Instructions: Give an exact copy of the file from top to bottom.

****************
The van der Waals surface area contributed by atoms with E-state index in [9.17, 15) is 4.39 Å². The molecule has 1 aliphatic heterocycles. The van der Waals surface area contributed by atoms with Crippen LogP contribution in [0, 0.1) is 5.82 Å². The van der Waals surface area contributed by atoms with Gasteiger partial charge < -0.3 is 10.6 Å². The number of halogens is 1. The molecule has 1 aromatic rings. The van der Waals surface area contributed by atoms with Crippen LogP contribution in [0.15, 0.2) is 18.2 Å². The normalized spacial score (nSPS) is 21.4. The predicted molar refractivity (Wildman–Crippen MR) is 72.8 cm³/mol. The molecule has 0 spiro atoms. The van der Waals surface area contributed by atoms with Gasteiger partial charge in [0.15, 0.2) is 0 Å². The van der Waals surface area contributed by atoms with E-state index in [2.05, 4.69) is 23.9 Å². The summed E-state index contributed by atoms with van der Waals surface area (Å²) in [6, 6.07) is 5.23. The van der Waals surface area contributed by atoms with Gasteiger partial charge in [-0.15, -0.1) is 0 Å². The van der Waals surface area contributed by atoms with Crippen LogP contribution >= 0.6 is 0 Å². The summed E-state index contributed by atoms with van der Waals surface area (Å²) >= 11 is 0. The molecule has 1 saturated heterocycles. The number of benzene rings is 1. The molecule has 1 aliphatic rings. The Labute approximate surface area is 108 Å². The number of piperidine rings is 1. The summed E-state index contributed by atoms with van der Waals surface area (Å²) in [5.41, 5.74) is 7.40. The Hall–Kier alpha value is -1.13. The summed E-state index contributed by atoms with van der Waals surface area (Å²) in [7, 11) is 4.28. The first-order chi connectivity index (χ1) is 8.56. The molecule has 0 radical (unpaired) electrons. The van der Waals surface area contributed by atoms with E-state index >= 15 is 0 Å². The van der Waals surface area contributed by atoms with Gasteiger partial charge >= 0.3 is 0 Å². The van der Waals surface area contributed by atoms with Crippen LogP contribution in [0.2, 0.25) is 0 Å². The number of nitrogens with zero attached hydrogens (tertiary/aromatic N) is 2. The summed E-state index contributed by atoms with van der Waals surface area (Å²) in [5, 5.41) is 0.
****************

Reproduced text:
The van der Waals surface area contributed by atoms with E-state index in [9.17, 15) is 4.39 Å². The molecule has 1 aliphatic heterocycles. The van der Waals surface area contributed by atoms with Crippen LogP contribution in [0, 0.1) is 5.82 Å². The van der Waals surface area contributed by atoms with Gasteiger partial charge < -0.3 is 10.6 Å². The number of halogens is 1. The molecule has 1 aromatic rings. The van der Waals surface area contributed by atoms with Crippen LogP contribution in [0.15, 0.2) is 18.2 Å². The normalized spacial score (nSPS) is 21.4. The predicted molar refractivity (Wildman–Crippen MR) is 72.8 cm³/mol. The molecule has 0 spiro atoms. The van der Waals surface area contributed by atoms with Gasteiger partial charge in [0.15, 0.2) is 0 Å². The van der Waals surface area contributed by atoms with E-state index in [2.05, 4.69) is 23.9 Å². The summed E-state index contributed by atoms with van der Waals surface area (Å²) in [6, 6.07) is 5.23. The van der Waals surface area contributed by atoms with Gasteiger partial charge in [-0.15, -0.1) is 0 Å². The van der Waals surface area contributed by atoms with Crippen LogP contribution >= 0.6 is 0 Å². The summed E-state index contributed by atoms with van der Waals surface area (Å²) >= 11 is 0. The molecule has 1 saturated heterocycles. The number of benzene rings is 1. The molecule has 1 aliphatic rings. The Labute approximate surface area is 108 Å². The number of piperidine rings is 1. The summed E-state index contributed by atoms with van der Waals surface area (Å²) in [5.41, 5.74) is 7.40. The Hall–Kier alpha value is -1.13. The summed E-state index contributed by atoms with van der Waals surface area (Å²) in [7, 11) is 4.28. The first-order chi connectivity index (χ1) is 8.56. The molecule has 0 radical (unpaired) electrons. The van der Waals surface area contributed by atoms with E-state index >= 15 is 0 Å². The van der Waals surface area contributed by atoms with Gasteiger partial charge >= 0.3 is 0 Å². The van der Waals surface area contributed by atoms with Crippen LogP contribution in [0.2, 0.25) is 0 Å². The number of nitrogens with zero attached hydrogens (tertiary/aromatic N) is 2. The summed E-state index contributed by atoms with van der Waals surface area (Å²) in [5, 5.41) is 0.